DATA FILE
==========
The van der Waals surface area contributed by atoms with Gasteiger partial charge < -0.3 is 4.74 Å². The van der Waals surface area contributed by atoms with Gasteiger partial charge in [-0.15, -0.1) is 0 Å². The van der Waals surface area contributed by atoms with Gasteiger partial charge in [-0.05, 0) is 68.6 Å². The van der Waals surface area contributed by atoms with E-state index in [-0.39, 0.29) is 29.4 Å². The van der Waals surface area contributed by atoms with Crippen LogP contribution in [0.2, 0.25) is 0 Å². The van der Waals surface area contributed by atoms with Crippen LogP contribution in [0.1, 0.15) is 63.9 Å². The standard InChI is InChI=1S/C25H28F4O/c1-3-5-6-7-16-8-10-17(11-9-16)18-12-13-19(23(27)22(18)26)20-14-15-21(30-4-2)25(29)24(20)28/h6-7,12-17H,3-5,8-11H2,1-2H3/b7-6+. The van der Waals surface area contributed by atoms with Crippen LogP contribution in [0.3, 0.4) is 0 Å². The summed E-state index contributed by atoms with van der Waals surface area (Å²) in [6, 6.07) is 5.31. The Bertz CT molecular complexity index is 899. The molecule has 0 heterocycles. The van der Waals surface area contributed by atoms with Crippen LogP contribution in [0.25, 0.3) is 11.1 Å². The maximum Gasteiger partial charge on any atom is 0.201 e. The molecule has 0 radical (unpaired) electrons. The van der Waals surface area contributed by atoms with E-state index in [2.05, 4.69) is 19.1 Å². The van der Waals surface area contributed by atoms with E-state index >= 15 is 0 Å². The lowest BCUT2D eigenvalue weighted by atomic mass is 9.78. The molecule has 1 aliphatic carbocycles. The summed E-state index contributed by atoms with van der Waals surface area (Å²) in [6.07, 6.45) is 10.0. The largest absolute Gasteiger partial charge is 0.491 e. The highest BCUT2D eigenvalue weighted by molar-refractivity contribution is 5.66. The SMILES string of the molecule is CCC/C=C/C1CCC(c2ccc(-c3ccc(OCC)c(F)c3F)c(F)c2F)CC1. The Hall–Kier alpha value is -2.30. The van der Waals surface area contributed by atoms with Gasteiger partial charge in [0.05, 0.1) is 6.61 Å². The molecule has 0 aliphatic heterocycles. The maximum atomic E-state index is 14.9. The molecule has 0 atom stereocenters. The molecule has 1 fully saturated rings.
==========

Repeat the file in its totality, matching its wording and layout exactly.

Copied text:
The van der Waals surface area contributed by atoms with Gasteiger partial charge < -0.3 is 4.74 Å². The van der Waals surface area contributed by atoms with Gasteiger partial charge in [-0.15, -0.1) is 0 Å². The van der Waals surface area contributed by atoms with Gasteiger partial charge in [-0.05, 0) is 68.6 Å². The van der Waals surface area contributed by atoms with E-state index in [-0.39, 0.29) is 29.4 Å². The van der Waals surface area contributed by atoms with Crippen LogP contribution in [0.2, 0.25) is 0 Å². The van der Waals surface area contributed by atoms with Crippen LogP contribution in [0.1, 0.15) is 63.9 Å². The standard InChI is InChI=1S/C25H28F4O/c1-3-5-6-7-16-8-10-17(11-9-16)18-12-13-19(23(27)22(18)26)20-14-15-21(30-4-2)25(29)24(20)28/h6-7,12-17H,3-5,8-11H2,1-2H3/b7-6+. The van der Waals surface area contributed by atoms with Crippen LogP contribution in [0.3, 0.4) is 0 Å². The summed E-state index contributed by atoms with van der Waals surface area (Å²) in [6, 6.07) is 5.31. The Bertz CT molecular complexity index is 899. The molecule has 0 heterocycles. The van der Waals surface area contributed by atoms with Crippen LogP contribution in [0.25, 0.3) is 11.1 Å². The maximum Gasteiger partial charge on any atom is 0.201 e. The molecule has 0 radical (unpaired) electrons. The van der Waals surface area contributed by atoms with E-state index in [2.05, 4.69) is 19.1 Å². The van der Waals surface area contributed by atoms with E-state index >= 15 is 0 Å². The lowest BCUT2D eigenvalue weighted by atomic mass is 9.78. The molecule has 1 aliphatic carbocycles. The summed E-state index contributed by atoms with van der Waals surface area (Å²) in [6.07, 6.45) is 10.0. The largest absolute Gasteiger partial charge is 0.491 e. The highest BCUT2D eigenvalue weighted by molar-refractivity contribution is 5.66. The SMILES string of the molecule is CCC/C=C/C1CCC(c2ccc(-c3ccc(OCC)c(F)c3F)c(F)c2F)CC1. The Hall–Kier alpha value is -2.30. The van der Waals surface area contributed by atoms with Gasteiger partial charge in [0.05, 0.1) is 6.61 Å². The molecule has 0 aliphatic heterocycles. The maximum atomic E-state index is 14.9. The molecule has 0 atom stereocenters. The molecule has 1 fully saturated rings.